To the followers of the Cuban writer Reinaldo Arenas, seeing a Spanish actor do their idol’s antics on-screen is ecstasy—it’s as though somebody has pulled their celebrated writer out of the grave to see him in a two-hour spectacle of how he lived his parlous life. And in every dark avenue of Julian Schnabel’s 2000 adaptation of Arenas’s autobiography of the same name, Before Night Falls, Bardem’s thespian acumen lingers in every scream, homosexual kiss, heterosexual queasiness, melancholy, political oppression, and novel writing misery—indeed, it’s a 133-minutereel of authentic Cuban pain.
Arenas and Bardem do not have any uncanny resemblance. They are handsome in their own right. But when Bardem embarks before the camera he appears as though he has had a pact with Arenas’s soul. They are unrecognizable from each other.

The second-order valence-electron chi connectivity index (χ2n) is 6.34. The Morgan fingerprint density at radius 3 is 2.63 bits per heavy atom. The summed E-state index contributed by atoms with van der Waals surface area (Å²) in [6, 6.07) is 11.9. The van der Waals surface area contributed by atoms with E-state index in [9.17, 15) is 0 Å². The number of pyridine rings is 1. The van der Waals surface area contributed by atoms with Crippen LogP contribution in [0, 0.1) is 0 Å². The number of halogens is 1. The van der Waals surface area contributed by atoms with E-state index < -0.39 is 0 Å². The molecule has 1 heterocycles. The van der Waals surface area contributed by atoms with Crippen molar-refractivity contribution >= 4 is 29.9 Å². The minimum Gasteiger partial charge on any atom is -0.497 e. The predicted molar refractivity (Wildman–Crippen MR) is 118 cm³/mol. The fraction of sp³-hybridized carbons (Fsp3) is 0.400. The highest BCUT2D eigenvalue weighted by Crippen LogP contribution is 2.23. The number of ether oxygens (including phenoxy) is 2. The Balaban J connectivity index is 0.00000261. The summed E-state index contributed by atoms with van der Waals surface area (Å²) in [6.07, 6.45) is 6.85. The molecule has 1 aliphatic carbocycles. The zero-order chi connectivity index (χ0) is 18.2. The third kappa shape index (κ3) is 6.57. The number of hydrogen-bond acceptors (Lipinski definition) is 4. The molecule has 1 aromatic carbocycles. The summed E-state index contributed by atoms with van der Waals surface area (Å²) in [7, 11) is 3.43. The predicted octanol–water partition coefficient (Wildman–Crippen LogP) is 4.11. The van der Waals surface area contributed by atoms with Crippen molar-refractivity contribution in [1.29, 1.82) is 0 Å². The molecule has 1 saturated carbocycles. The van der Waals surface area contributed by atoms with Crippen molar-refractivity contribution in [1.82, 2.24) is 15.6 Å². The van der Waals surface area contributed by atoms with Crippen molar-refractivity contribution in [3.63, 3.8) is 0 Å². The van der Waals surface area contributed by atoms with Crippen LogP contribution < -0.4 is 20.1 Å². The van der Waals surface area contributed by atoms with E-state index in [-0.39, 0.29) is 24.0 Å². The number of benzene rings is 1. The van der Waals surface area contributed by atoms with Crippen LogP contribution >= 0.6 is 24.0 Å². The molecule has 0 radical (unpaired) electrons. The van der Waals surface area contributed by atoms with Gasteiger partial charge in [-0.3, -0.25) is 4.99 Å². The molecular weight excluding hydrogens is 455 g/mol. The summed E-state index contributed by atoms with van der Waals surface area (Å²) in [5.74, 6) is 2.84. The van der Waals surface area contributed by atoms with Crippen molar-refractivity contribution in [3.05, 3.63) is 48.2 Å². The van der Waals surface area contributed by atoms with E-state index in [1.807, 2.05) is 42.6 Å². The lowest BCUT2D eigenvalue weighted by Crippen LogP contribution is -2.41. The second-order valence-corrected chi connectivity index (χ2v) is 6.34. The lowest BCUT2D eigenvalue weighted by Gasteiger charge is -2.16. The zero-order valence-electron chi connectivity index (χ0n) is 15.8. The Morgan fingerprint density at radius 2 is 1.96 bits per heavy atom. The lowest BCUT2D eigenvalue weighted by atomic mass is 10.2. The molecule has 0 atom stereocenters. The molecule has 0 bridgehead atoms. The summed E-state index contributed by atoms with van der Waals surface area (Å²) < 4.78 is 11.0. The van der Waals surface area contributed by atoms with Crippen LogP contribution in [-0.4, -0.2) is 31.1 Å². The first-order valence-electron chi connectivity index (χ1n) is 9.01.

Bardem, without doubts, was born to be an actor. But his transformation into a homosexual poet and novelist has some painful origins. He learned to walk like Arenas did, tweaked his Spaniard tongue into native Cuban, kissed men as though he, too, was a homosexual and puked when his lips united with the women’s as if he hated it, and taught his pointy fingers to kiss the antiquated typewriters, as though he understood what it took to be a writer in a politically restrained nation.
And it really came out of Bardem’s mouth: that when he was learning to type in the movie, he wanted to understand why Arenas was writing, or for whom he was writing. And when he started to write in the movie as the camera began to roll he realized: “When I’m writing in the movie, I’m writing to him.”
Understanding the depth of an actor is one of the many things a film enthusiast like Samantha Pouls must know. More about understanding the complexities of filmmaking can be found on this blog.